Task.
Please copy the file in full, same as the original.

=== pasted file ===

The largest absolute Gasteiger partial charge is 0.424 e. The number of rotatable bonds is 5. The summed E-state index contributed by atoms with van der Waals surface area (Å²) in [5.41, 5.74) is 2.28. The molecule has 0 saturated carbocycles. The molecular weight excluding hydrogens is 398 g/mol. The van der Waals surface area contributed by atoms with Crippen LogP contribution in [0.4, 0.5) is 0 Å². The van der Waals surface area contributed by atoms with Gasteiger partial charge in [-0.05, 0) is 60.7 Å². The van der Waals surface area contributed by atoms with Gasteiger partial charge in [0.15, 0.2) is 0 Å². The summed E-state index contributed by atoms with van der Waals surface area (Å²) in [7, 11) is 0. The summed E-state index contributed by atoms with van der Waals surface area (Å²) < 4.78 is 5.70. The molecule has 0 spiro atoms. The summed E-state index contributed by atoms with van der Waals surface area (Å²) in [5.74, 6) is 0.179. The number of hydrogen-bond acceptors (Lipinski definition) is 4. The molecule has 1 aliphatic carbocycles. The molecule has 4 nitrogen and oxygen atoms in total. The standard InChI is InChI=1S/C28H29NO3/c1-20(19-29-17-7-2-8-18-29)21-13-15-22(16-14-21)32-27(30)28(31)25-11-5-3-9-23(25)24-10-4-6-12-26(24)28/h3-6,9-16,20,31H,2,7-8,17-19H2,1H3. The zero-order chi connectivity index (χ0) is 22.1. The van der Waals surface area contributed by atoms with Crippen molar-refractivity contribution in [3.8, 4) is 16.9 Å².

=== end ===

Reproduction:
The largest absolute Gasteiger partial charge is 0.424 e. The number of rotatable bonds is 5. The summed E-state index contributed by atoms with van der Waals surface area (Å²) in [5.41, 5.74) is 2.28. The molecule has 0 saturated carbocycles. The molecular weight excluding hydrogens is 398 g/mol. The van der Waals surface area contributed by atoms with Crippen LogP contribution in [0.4, 0.5) is 0 Å². The van der Waals surface area contributed by atoms with Gasteiger partial charge in [-0.05, 0) is 60.7 Å². The van der Waals surface area contributed by atoms with Gasteiger partial charge in [0.15, 0.2) is 0 Å². The summed E-state index contributed by atoms with van der Waals surface area (Å²) in [7, 11) is 0. The summed E-state index contributed by atoms with van der Waals surface area (Å²) < 4.78 is 5.70. The molecule has 0 spiro atoms. The summed E-state index contributed by atoms with van der Waals surface area (Å²) in [5.74, 6) is 0.179. The number of hydrogen-bond acceptors (Lipinski definition) is 4. The molecule has 1 aliphatic carbocycles. The molecule has 4 nitrogen and oxygen atoms in total. The standard InChI is InChI=1S/C28H29NO3/c1-20(19-29-17-7-2-8-18-29)21-13-15-22(16-14-21)32-27(30)28(31)25-11-5-3-9-23(25)24-10-4-6-12-26(24)28/h3-6,9-16,20,31H,2,7-8,17-19H2,1H3. The zero-order chi connectivity index (χ0) is 22.1. The van der Waals surface area contributed by atoms with Crippen molar-refractivity contribution in [3.8, 4) is 16.9 Å².